One key perspective is that to create a more positive and connected future for our communities, we must be willing to trade their problems for their possibilities. This trade is what is necessary to create a future for our cities and neighborhoods, organizations and institutions—a future that is distinct from the past. Which is the point.

To create an alternative future, we need to advance our understanding of the nature of communal or collective transformation. We know a good deal about individual transformation, but our understanding about the transformation of human systems, such as our workplaces, neighborhoods, and towns, is primitive at best, and too often naive in the belief that if enough individuals awaken, and become intentional and compassionate beings, the shift in community will follow.

A Future Distinct from the Past

The core question, then, is this: What is the means through which those of us who care about the whole community can create a future for ourselves that is not just an improvement, but one of a different nature from what we now have?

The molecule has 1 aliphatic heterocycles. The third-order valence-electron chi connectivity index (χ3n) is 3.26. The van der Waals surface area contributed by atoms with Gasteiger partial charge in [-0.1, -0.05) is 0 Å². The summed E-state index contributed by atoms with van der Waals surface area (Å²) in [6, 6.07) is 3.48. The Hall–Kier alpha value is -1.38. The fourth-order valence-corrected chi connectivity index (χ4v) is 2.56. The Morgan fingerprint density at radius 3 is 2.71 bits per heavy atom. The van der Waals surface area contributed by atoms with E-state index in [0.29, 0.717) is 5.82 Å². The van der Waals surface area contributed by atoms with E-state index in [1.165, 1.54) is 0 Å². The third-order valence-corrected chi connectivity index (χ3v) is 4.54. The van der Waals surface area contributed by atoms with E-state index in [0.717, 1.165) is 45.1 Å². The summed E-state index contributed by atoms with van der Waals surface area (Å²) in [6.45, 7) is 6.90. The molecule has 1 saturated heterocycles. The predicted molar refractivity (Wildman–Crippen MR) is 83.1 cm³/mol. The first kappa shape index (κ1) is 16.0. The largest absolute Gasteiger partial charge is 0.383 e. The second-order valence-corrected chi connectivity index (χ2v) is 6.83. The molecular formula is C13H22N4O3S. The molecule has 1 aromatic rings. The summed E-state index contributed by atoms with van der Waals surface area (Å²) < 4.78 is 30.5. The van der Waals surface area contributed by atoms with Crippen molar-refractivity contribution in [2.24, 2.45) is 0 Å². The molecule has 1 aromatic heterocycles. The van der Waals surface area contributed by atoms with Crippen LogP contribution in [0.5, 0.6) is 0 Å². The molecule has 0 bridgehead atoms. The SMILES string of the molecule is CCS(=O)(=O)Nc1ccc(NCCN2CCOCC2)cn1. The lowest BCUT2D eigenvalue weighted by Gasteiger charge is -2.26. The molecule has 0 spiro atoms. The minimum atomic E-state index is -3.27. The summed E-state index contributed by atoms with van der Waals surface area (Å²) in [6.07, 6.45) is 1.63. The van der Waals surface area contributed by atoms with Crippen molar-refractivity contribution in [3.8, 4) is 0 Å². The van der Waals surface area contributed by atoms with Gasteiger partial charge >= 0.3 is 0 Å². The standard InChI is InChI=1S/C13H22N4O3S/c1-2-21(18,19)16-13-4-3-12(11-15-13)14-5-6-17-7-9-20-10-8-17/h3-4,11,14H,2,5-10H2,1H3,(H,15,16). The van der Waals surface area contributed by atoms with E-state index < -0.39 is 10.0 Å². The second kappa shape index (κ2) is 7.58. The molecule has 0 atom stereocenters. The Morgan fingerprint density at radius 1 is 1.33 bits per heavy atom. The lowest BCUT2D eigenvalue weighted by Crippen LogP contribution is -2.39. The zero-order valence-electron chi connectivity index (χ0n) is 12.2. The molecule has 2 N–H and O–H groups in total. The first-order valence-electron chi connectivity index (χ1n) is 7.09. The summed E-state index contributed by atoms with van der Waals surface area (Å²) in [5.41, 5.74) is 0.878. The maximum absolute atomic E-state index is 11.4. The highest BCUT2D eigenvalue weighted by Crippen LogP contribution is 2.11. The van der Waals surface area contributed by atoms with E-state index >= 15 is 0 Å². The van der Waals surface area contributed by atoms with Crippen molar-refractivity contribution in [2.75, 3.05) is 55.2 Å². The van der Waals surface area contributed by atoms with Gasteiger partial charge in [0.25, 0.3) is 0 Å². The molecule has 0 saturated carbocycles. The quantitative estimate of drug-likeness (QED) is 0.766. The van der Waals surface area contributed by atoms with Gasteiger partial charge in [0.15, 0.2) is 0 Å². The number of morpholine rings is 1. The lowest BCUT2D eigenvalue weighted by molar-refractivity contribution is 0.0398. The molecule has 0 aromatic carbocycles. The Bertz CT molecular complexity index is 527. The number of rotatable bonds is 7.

The kind of future we are primarily interested in is the way in which communities—whether in the workplace or neighborhood, rural town or urban center—create a wider sense of belonging among their citizens.

This is why we are not focused on individual transformation in this book. Individual transformation is the more popular conversation, and the choice not to focus on it is because we have already learned that the transformation of large numbers of individuals does not result in the transformation of communities. If we continue to invest in individuals as the primary target of change, we will spend our primary energy on this and never fully invest in communities. In this way, individual transformation comes at the cost of community.

• • •